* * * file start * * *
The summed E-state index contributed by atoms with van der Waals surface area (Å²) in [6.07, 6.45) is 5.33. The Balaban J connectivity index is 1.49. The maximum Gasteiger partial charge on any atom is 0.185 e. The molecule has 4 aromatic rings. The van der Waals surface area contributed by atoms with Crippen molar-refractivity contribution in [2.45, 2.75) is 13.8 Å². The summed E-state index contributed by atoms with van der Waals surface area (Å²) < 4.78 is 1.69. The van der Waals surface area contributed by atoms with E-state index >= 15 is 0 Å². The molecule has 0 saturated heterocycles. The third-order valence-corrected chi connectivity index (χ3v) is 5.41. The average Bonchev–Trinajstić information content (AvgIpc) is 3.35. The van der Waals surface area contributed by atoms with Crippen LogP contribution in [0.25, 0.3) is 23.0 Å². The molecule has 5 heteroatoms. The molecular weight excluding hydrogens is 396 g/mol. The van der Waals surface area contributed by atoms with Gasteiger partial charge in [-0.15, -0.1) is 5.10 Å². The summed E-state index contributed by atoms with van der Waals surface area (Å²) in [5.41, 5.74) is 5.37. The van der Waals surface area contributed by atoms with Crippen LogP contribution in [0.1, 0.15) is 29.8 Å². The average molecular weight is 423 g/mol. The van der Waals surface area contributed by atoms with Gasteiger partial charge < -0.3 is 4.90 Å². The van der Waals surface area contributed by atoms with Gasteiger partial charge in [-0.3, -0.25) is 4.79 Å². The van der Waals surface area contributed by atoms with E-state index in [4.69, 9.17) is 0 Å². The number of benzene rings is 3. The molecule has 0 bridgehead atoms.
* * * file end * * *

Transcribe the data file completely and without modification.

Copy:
The summed E-state index contributed by atoms with van der Waals surface area (Å²) in [6.07, 6.45) is 5.33. The Balaban J connectivity index is 1.49. The maximum Gasteiger partial charge on any atom is 0.185 e. The molecule has 4 aromatic rings. The van der Waals surface area contributed by atoms with Crippen molar-refractivity contribution in [2.45, 2.75) is 13.8 Å². The summed E-state index contributed by atoms with van der Waals surface area (Å²) < 4.78 is 1.69. The van der Waals surface area contributed by atoms with E-state index >= 15 is 0 Å². The molecule has 0 saturated heterocycles. The third-order valence-corrected chi connectivity index (χ3v) is 5.41. The average Bonchev–Trinajstić information content (AvgIpc) is 3.35. The van der Waals surface area contributed by atoms with Crippen LogP contribution in [0.25, 0.3) is 23.0 Å². The molecule has 5 heteroatoms. The molecular weight excluding hydrogens is 396 g/mol. The van der Waals surface area contributed by atoms with Gasteiger partial charge in [-0.15, -0.1) is 5.10 Å². The summed E-state index contributed by atoms with van der Waals surface area (Å²) in [5.41, 5.74) is 5.37. The van der Waals surface area contributed by atoms with Crippen LogP contribution in [0.1, 0.15) is 29.8 Å². The average molecular weight is 423 g/mol. The van der Waals surface area contributed by atoms with Gasteiger partial charge < -0.3 is 4.90 Å². The van der Waals surface area contributed by atoms with Gasteiger partial charge in [-0.3, -0.25) is 4.79 Å². The van der Waals surface area contributed by atoms with E-state index in [4.69, 9.17) is 0 Å². The number of benzene rings is 3. The molecule has 0 bridgehead atoms.